Monday, September 08, 2014

More on: Born Again, Again

I am very pleased to have published my first piece with the Guardian, "Born Again, Again."  In that piece I refer to  an e-mail exchange I had with the author of "A Time to Cherish" the wildly successful Born Again Christian YA romance novel, Robin Jones Gunn.

Gunn was warm, helpful and thoughtful in all of her responses to me, and I wanted to include more of our conversation, very little of which made it in to the final piece.  Below are my questions in bold, her responses, which have been edited for length, and my thoughts are in italics.

Christy struggles when her best friend begins to question her faith. What, if anything, were you saying about young girls' frienships?
[...]As I wrote the series I always tried to imagine what a girl like Christy would think or feel when confronted with normal coming of age situations. Friendships are all encompassing during those years. In several of the stories Christy realizes how valuable friends are. She wrestled with keeping her friendships even when her BFF’s no longer agree with her. Relationships are a process and every single one of them requires careful thought and consideration because every life is of great value.
I guess you could say I was trying to communicate to young readers that they have the power to think. Think for themselves. Think things through. Think outside their own experiences, their own culture. Think about what the other person is going through and what they’re thinking. The stories weren’t designed to tell readers what to think. I just wanted them to think and not get rooted in a bias at a young age. A small life is one where you keep out anything or anyone who is different from you. You don’t take risks and you don’t extend grace. You don’t think. You let someone else do all the thinking for you. Christy grew as a character throughout the series because she was forced to think.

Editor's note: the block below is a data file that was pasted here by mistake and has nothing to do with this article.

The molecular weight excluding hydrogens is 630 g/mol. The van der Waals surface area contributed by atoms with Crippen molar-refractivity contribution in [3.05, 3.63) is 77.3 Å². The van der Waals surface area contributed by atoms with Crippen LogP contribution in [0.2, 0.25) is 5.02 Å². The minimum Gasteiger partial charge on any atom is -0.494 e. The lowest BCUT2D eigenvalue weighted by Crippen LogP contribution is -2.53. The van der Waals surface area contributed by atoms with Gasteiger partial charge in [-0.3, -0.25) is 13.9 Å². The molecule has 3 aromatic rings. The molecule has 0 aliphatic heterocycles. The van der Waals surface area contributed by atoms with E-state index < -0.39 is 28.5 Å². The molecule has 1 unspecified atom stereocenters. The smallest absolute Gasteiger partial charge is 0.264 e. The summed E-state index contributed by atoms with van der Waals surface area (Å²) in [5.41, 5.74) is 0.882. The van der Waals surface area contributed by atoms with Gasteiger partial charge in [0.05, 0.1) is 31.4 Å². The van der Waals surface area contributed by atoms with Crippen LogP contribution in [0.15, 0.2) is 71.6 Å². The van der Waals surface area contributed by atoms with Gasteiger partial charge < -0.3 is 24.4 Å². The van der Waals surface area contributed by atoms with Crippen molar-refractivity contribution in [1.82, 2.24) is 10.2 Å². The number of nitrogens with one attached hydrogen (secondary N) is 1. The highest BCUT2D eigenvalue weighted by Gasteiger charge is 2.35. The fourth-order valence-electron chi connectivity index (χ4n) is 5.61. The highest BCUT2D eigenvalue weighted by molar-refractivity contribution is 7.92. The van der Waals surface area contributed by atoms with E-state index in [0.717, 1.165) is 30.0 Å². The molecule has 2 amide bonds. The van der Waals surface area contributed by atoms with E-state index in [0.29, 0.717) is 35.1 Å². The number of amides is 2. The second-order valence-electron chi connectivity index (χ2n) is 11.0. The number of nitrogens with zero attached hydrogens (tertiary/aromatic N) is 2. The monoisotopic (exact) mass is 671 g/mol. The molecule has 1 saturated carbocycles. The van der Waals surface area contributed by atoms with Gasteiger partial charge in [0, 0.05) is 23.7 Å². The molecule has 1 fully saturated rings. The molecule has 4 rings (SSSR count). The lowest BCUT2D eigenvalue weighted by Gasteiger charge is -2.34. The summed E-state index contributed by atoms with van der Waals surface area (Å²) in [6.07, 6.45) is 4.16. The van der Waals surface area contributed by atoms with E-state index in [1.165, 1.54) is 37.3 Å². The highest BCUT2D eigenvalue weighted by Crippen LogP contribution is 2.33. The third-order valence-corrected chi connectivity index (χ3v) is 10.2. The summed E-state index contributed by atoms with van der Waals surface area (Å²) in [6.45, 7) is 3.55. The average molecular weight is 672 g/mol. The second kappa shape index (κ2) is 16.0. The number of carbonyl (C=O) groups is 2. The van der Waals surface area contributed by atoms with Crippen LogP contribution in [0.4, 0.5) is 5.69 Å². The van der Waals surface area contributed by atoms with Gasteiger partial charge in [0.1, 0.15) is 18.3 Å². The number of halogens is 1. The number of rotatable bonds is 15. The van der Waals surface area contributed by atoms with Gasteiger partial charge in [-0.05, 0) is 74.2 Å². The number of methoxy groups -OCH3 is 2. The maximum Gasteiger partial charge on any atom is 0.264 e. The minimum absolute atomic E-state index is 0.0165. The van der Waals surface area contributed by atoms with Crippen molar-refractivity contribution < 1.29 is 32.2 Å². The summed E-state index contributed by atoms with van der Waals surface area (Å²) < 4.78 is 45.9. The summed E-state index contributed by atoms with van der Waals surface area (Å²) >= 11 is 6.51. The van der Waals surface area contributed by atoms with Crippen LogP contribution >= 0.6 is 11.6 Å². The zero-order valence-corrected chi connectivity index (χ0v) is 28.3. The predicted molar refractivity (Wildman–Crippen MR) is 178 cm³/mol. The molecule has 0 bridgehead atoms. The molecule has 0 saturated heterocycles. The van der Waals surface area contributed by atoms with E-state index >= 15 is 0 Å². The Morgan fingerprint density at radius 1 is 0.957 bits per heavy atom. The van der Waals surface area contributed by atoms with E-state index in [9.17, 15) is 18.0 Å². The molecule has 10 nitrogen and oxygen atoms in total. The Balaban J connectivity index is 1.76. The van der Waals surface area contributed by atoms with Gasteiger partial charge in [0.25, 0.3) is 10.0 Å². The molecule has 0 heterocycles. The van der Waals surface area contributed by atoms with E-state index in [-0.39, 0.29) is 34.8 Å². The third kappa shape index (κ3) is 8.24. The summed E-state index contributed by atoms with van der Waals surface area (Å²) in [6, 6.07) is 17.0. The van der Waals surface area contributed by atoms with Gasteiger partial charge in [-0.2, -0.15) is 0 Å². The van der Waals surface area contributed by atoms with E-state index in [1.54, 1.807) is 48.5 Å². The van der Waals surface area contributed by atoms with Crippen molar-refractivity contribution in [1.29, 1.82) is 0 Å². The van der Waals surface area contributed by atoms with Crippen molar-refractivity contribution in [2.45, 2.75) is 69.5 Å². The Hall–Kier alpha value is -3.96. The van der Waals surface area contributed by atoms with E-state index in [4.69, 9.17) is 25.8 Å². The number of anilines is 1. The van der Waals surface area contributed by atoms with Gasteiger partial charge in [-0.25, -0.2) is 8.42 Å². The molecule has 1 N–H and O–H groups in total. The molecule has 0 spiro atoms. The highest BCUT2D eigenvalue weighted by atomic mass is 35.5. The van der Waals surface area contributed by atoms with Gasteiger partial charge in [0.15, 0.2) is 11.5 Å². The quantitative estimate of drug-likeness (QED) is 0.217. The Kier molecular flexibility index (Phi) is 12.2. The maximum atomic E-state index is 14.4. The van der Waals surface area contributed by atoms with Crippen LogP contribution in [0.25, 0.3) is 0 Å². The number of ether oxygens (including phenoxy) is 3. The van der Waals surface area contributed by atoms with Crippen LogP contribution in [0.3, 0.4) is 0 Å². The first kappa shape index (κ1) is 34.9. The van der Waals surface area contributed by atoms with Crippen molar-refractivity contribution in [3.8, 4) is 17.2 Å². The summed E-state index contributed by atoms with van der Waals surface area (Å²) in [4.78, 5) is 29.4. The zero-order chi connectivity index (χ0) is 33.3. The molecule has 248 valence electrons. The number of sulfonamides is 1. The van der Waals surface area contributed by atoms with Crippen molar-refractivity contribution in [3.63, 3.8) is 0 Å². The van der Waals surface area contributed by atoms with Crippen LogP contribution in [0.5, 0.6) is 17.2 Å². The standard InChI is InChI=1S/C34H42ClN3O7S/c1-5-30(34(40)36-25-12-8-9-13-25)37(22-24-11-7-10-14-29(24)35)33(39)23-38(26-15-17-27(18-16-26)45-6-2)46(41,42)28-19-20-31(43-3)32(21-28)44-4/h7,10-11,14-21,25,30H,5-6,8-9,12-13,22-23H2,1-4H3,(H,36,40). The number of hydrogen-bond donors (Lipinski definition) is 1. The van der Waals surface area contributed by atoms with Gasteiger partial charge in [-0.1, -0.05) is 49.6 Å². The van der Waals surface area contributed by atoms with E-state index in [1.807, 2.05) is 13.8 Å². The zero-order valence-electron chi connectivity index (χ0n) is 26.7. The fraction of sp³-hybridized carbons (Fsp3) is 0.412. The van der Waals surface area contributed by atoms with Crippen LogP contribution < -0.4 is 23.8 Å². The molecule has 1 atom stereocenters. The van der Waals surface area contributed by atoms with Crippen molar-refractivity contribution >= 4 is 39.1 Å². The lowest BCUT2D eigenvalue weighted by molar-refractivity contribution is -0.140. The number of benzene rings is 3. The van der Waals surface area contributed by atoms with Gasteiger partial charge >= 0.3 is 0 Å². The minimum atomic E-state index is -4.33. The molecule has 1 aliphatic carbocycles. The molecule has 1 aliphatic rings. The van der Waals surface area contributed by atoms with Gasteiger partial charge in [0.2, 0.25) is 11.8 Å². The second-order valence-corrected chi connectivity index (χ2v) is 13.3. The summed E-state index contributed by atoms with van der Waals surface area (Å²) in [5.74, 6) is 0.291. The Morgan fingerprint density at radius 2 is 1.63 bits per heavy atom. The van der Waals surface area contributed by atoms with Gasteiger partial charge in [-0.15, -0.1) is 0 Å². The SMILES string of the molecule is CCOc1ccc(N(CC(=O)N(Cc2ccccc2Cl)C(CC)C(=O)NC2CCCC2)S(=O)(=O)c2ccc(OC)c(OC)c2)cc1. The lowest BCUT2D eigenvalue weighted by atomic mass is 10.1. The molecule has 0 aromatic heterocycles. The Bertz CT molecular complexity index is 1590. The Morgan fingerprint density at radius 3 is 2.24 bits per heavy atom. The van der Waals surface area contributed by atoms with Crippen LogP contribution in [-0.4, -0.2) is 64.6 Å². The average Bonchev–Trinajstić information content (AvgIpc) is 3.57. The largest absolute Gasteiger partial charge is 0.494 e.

On re-reading "A Time To Cherish" one of things that struck me most potently was just how didactic the book is. Of course, it only strikes me as overtly political because it espouses politics very different from my own.  While Christy herself often struggles with what to say to Katy, her best friend who is dating a non-Christian (he is also a vegetarian, wears Birkenstocks and eats health food, so he's basically a liberal Boogeyman) it is never in question that Katy is playing with fire or that Christy is right to worry about her friend. I'm fascinated that Gunn believes the book promotes free thinking. Perhaps it does promote thinking, but only within the rigid frame of BAC dogma. There's no dialetical conversation happening.